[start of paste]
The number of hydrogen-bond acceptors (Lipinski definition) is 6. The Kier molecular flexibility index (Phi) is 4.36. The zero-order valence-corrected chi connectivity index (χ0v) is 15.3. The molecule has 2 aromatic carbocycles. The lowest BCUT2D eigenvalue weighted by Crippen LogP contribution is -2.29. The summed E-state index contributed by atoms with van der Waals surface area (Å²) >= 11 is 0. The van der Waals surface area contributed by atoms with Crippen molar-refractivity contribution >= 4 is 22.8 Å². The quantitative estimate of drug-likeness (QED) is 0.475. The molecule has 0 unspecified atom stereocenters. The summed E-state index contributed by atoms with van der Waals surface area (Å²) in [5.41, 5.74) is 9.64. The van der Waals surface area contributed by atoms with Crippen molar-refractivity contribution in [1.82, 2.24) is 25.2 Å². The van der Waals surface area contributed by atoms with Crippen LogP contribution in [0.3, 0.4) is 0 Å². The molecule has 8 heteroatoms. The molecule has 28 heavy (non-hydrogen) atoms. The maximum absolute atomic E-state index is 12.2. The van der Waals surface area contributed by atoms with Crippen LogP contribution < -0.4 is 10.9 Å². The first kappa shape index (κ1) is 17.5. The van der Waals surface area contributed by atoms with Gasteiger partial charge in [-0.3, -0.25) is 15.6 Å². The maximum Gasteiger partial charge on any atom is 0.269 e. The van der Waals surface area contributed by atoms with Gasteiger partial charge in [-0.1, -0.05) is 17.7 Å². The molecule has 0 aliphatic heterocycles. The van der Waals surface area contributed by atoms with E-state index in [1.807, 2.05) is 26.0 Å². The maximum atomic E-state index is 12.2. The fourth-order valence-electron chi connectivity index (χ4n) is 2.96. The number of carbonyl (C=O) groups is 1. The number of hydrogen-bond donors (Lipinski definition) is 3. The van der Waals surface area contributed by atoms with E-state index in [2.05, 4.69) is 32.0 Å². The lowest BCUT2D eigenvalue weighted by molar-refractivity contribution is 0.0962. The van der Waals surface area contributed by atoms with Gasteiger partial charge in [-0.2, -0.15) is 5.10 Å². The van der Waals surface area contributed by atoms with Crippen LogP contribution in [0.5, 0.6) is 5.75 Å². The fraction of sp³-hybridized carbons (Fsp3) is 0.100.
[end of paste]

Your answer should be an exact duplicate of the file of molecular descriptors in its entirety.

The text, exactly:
The number of hydrogen-bond acceptors (Lipinski definition) is 6. The Kier molecular flexibility index (Phi) is 4.36. The zero-order valence-corrected chi connectivity index (χ0v) is 15.3. The molecule has 2 aromatic carbocycles. The lowest BCUT2D eigenvalue weighted by Crippen LogP contribution is -2.29. The summed E-state index contributed by atoms with van der Waals surface area (Å²) >= 11 is 0. The van der Waals surface area contributed by atoms with Crippen molar-refractivity contribution >= 4 is 22.8 Å². The quantitative estimate of drug-likeness (QED) is 0.475. The molecule has 0 unspecified atom stereocenters. The summed E-state index contributed by atoms with van der Waals surface area (Å²) in [5.41, 5.74) is 9.64. The van der Waals surface area contributed by atoms with Crippen molar-refractivity contribution in [1.82, 2.24) is 25.2 Å². The van der Waals surface area contributed by atoms with Crippen LogP contribution in [0.3, 0.4) is 0 Å². The molecule has 8 heteroatoms. The molecule has 28 heavy (non-hydrogen) atoms. The maximum absolute atomic E-state index is 12.2. The van der Waals surface area contributed by atoms with Crippen LogP contribution < -0.4 is 10.9 Å². The first kappa shape index (κ1) is 17.5. The van der Waals surface area contributed by atoms with Gasteiger partial charge in [-0.3, -0.25) is 15.6 Å². The maximum Gasteiger partial charge on any atom is 0.269 e. The van der Waals surface area contributed by atoms with Gasteiger partial charge in [-0.1, -0.05) is 17.7 Å². The molecule has 0 aliphatic heterocycles. The van der Waals surface area contributed by atoms with E-state index in [1.807, 2.05) is 26.0 Å². The maximum atomic E-state index is 12.2. The fourth-order valence-electron chi connectivity index (χ4n) is 2.96. The number of carbonyl (C=O) groups is 1. The number of hydrogen-bond donors (Lipinski definition) is 3. The van der Waals surface area contributed by atoms with E-state index in [2.05, 4.69) is 32.0 Å². The lowest BCUT2D eigenvalue weighted by molar-refractivity contribution is 0.0962. The van der Waals surface area contributed by atoms with Gasteiger partial charge in [-0.2, -0.15) is 5.10 Å². The van der Waals surface area contributed by atoms with Crippen LogP contribution in [0.5, 0.6) is 5.75 Å². The fraction of sp³-hybridized carbons (Fsp3) is 0.100.